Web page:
Filed under environmental hazards

Royal Gunpowder Mills, Waltham Abbey

Royal Gunpowder Mills, Waltham Abbey

This is one of the most important, but least known historical and archaeological sites in Britain. Gunpowder has played a huge role in modernisation; without it we would not have city states, mining, wars, hunting, and spectacular fireworks. This is from historian Brenda Buchannan: Gunpowder and the explosives and propellants which followed it provided a … Continue reading

Breathing Can Cause Weight Gain

This is one of the most bonkers stories I’ve come across, but it is rather worrying. This is from the i paper: A new study finds that people are putting on weight simply by inhaling house dust because much of it contains chemicals that interfere with the body’s hormones. The culprits are “obesogens” known as … Continue reading

The Heroism of A Stranger

The Heroism of A Stranger

In the park adjoining the Museum of Childhood is a drinking fountain with an unusual and tragic history. Most marble fountains were erected by local worthies to provide refreshment for visitors, a few are memorials, but I doubt if any has such sadness associated with it. Water is essential to life. It is central to … Continue reading

In Praise of Dr Katterfelto

Dr Katterfelto is one of the most fascinating characters from late 18th/early 19th century England. He was called the King of Puff, and his claims to have cured Londoners of the flu epidemic helped sell his remedies. He demonstrated solar microscopes, and danced either side of the divide between science and magic with a big … Continue reading

Devon Shipwreck Preserved

Devon Shipwreck Preserved

This is from the i paper of 15 August: The remains of a wooden cargo ship wrecked off Devon while plying the trade route that kept Georgian dinner tables laden with port 250 years ago have been given protected status. The timbers of the vessel have been regularly exposed on the sands near Westward Ho! … Continue reading

Golan Heights Cowboys

This is an oddity from Saturday’s i paper: With his wide-brimmed hat, Wrangler jeans and ornate belt buckle, Yehiel Alon could easily pass for one of the Montana ranchers he once worked with. But the 53-year-old is an Israeli cowboy on the Golan Heights bordering war-torn Syria, where frontier-life takes on a whole new meaning. … Continue reading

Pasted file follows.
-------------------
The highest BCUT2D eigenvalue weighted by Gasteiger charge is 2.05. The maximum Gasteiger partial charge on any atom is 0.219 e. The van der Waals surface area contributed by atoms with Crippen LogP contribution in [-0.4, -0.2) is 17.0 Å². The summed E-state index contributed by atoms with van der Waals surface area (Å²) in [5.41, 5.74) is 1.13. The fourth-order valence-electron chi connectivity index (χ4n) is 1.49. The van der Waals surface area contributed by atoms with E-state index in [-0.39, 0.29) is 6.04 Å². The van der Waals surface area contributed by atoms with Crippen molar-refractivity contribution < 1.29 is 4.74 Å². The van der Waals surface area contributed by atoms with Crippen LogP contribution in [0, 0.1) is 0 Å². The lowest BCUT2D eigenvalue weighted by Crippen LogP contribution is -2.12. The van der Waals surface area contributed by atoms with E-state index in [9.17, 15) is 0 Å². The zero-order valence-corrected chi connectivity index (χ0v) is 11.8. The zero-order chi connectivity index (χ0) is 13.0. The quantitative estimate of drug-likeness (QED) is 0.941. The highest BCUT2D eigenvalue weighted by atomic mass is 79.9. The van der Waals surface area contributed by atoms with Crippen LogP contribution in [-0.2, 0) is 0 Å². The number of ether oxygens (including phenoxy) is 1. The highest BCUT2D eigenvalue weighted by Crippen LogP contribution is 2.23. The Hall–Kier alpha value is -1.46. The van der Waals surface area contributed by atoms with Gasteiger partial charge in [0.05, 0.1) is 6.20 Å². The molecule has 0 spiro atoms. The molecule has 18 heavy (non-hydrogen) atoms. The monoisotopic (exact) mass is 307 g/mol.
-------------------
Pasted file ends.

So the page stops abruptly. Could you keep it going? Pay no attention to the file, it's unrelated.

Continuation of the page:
Sahara Dust

Occasionally we get warnings of dust blowing in from the Sahara, often at the height of summer when people with sensitive lungs are warned to stay indoors. this suggests that the dust is an unusual arrival, but it seems this is not the case. This is from yesterday’s i paper by Jacob Adetunji: At this … Continue reading

Space Mice and Liver Damage

This is from yesterday’s i paper, and may put on pause any plans for human space exploration: Hopes of sending astronauts to mars and beyond have suffered a setback with the discovery of early signs of liver damage in orbiting ‘spacemice’. Mice that spent 13.5 days aboard Nasa’s space shuttle, Atlantis, and samples of their … Continue reading

Climate Change and Earth’s Axis

Here’s an unexpected effect of what is claimed to be climate change, but this is only one of several factors casing an increase in demands on water supplies in the Indian sub continent. This is from the i, 9 April Groundwater levels on the Indian subcontinent have been depleted so badly by climate change intensive … Continue reading